Asians for Humans, Animals & Nature
   

Kimmy, The Perfect Dog!

One morning I received a call from a lady who was looking for a kitten. She had seen my newspaper ad, and after we'd talked for a while she ended up agreeing to foster some homeless cats for me whenever I needed help.

I went to her house to visit, and found out there were two shelties ( the mother was named Kimmy, and the son named Scotty), which she kept outside in the half-cement back yard. The two dogs shared a single doghouse. I asked the lady why she didn't let them come in side the house, and she said it was because Scotty had an accident on the floor one day, and she doesn't want that to happen again. So, it was best just to keep them outside.

After talking with her some more, I found out she had originally bought Kimmy as a show dog, and had developed a plan for breeding her. Unfortunately, Kimmy grew too large to be a show dog. When the lady began having marriage problems, the breeding plans were dropped and the dogs were relegated to the back yard, where they remained for nearly 7 years. Kimmy eventually developed arthritis from staying on the cement ground for such a long time.

When I learn this story, I felt so sorry for these animals. I began to visit the lady more frequently, encouraging her each time to walk the dogs or give them a bath when the weather was warm.

It became apparent, though, that she really was not interested in providing extra care for the dogs, so I finally talked her into agreeing to let me help to find them both a good home. In a short time, I was able to place Scotty with my girl friend who had been looking for a small dog. Placing Kimmy, though, was more of a challenge because of her age and arthritic condition. I didn't want her to have to remain in the back yard all alone, so I took her home with me.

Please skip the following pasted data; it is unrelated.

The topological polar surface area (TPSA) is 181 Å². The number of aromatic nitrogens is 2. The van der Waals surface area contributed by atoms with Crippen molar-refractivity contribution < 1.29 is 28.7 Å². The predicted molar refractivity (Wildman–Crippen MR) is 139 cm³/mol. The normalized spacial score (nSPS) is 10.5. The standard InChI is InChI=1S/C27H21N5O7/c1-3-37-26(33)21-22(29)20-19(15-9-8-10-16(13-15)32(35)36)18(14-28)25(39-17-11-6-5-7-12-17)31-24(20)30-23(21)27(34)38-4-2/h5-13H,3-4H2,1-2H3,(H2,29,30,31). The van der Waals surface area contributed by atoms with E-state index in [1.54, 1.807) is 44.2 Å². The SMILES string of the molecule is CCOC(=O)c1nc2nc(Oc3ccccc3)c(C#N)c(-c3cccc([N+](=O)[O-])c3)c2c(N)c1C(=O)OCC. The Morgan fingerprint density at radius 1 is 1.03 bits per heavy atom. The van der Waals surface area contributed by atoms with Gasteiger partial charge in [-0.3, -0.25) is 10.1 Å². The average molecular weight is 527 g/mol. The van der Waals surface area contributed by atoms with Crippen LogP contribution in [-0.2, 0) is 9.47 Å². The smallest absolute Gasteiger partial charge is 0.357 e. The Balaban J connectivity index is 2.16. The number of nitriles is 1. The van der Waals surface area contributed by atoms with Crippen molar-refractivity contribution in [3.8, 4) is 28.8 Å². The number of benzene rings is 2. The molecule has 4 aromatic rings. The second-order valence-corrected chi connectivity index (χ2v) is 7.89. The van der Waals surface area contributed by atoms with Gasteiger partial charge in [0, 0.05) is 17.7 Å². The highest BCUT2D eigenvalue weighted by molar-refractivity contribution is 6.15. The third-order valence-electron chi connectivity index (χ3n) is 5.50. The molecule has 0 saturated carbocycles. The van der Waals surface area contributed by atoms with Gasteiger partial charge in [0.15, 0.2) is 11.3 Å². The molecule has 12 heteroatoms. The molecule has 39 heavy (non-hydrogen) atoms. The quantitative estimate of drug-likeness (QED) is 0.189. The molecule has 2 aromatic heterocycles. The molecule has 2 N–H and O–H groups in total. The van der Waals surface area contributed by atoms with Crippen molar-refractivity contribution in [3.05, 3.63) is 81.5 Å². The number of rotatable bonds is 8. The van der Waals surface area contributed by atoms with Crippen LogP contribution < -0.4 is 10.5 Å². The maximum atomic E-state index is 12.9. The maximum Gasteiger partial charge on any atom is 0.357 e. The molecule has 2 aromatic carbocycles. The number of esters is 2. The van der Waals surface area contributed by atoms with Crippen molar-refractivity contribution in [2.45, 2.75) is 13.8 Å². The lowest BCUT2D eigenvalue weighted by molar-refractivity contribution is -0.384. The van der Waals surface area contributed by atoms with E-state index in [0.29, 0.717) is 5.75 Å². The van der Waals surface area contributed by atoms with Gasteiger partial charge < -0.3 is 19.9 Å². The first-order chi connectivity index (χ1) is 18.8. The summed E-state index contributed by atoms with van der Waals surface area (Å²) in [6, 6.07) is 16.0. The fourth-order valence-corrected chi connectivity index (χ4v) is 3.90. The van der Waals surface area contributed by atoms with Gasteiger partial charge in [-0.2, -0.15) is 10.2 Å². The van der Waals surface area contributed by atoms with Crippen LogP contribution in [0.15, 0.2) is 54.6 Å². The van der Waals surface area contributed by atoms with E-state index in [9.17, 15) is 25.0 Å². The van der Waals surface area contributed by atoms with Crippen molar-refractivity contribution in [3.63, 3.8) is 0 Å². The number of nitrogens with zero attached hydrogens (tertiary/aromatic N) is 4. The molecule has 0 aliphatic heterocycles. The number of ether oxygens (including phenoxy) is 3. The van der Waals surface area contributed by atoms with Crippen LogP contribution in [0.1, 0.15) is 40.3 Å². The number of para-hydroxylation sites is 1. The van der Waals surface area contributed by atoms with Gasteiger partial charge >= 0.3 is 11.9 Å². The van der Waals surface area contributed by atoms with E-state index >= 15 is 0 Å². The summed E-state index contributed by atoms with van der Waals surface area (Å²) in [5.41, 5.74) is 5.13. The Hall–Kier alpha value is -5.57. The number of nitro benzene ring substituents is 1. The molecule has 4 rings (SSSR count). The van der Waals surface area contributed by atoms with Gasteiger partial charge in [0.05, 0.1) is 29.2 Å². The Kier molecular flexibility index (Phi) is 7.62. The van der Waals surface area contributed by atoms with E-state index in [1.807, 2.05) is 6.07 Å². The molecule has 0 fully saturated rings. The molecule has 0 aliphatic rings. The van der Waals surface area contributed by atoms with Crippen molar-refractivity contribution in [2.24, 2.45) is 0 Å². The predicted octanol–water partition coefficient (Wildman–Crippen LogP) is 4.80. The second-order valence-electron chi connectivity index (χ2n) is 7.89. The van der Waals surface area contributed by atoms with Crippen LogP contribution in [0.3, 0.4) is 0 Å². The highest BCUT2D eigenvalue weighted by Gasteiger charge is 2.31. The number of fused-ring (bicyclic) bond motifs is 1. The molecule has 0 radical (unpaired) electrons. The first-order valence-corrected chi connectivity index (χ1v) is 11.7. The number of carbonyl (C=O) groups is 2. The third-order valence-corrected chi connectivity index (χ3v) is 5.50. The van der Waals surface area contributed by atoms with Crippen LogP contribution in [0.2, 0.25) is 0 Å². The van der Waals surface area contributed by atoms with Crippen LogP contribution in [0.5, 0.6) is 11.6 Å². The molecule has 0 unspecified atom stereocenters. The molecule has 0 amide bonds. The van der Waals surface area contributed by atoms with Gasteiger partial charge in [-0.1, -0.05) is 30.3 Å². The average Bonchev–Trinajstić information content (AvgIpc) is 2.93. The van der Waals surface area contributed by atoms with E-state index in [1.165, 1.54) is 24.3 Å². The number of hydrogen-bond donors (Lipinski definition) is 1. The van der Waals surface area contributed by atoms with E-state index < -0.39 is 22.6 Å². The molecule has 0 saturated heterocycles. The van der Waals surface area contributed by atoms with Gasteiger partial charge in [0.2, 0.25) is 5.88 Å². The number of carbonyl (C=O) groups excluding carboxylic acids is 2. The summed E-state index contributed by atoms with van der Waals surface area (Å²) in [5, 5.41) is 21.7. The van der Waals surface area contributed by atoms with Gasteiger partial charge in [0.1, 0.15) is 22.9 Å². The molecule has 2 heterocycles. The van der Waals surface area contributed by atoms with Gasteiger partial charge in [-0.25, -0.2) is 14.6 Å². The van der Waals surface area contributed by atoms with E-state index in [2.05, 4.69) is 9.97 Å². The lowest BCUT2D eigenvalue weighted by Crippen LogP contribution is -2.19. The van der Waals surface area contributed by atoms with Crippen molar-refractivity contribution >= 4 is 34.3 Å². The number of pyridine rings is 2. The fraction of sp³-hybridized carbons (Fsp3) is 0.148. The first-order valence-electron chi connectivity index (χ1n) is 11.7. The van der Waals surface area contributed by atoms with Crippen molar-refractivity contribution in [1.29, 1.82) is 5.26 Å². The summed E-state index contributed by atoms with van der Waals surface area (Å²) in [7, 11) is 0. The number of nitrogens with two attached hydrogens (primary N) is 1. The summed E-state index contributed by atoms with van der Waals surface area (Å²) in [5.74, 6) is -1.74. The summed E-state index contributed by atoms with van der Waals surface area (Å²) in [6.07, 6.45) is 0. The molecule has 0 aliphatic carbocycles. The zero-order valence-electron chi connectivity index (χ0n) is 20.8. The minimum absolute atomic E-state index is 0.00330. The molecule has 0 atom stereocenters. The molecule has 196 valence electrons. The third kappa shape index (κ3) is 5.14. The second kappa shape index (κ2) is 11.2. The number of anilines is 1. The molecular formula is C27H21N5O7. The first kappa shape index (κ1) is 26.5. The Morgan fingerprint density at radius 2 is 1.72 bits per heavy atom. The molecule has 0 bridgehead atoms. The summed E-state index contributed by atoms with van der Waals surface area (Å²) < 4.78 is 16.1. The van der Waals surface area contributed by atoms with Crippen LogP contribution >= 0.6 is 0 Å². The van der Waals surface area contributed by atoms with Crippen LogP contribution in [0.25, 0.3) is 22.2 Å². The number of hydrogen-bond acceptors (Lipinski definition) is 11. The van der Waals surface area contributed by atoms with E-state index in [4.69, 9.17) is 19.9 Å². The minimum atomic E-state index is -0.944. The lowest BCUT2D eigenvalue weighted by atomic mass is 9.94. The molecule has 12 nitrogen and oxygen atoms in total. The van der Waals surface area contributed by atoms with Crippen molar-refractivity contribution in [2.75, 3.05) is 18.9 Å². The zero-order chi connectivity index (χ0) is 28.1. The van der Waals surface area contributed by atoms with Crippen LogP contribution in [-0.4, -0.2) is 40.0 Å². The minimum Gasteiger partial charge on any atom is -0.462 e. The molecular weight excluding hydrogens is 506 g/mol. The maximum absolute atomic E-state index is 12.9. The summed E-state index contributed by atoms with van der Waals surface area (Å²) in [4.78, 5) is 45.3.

I was concerned about the reaction my cats would have, since they stay strictly indoors and had, up to that time, never encountered a dog before. I decided to take Kimmy to the bedroom and let her become acquainted with the room, then I opened the bedroom door.

The cats were all very excited, and began to come into the room. When they first saw Kimmy they were startled and puffed up their tails, trying to look as big as possible.

They began to walk very slowly and cautiously around the dog, and soon they realized that no matter how big they made themselves, they were never going to be as big as Kimmy!

So, one by one, they gradually left the bedroom. During this entire encounter, Kimmy just lay quietly on the carpet and paid no attention to all the cats' shenanigans. I was so relieved after this initial introduction, because I just couldn't send Kimmy back to that lonely, cold back yard.

Kimmy was a perfect dog. She was quiet and well-behaved, and didn't bark at every little noise. Actually, she didn't bark at all, which puzzled me.